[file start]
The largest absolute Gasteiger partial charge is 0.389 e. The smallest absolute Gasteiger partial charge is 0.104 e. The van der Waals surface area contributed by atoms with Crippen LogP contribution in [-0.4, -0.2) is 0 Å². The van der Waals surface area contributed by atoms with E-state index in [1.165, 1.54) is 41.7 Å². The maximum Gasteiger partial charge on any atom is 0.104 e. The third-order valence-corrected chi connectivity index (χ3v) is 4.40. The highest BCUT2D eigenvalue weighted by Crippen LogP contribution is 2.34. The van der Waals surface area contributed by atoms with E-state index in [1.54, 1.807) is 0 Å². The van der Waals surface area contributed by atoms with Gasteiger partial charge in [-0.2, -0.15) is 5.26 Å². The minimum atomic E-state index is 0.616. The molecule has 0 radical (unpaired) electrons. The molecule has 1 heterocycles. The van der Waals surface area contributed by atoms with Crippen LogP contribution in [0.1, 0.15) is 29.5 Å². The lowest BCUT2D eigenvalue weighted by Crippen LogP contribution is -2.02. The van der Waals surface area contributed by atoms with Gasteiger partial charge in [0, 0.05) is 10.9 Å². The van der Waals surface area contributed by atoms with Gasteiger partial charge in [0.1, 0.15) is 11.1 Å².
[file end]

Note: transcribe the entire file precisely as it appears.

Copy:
The largest absolute Gasteiger partial charge is 0.389 e. The smallest absolute Gasteiger partial charge is 0.104 e. The van der Waals surface area contributed by atoms with Crippen LogP contribution in [-0.4, -0.2) is 0 Å². The van der Waals surface area contributed by atoms with E-state index in [1.165, 1.54) is 41.7 Å². The maximum Gasteiger partial charge on any atom is 0.104 e. The third-order valence-corrected chi connectivity index (χ3v) is 4.40. The highest BCUT2D eigenvalue weighted by Crippen LogP contribution is 2.34. The van der Waals surface area contributed by atoms with E-state index in [1.54, 1.807) is 0 Å². The van der Waals surface area contributed by atoms with Gasteiger partial charge in [-0.2, -0.15) is 5.26 Å². The minimum atomic E-state index is 0.616. The molecule has 0 radical (unpaired) electrons. The molecule has 1 heterocycles. The van der Waals surface area contributed by atoms with Crippen LogP contribution in [0.1, 0.15) is 29.5 Å². The lowest BCUT2D eigenvalue weighted by Crippen LogP contribution is -2.02. The van der Waals surface area contributed by atoms with Gasteiger partial charge in [0, 0.05) is 10.9 Å². The van der Waals surface area contributed by atoms with Gasteiger partial charge in [0.1, 0.15) is 11.1 Å².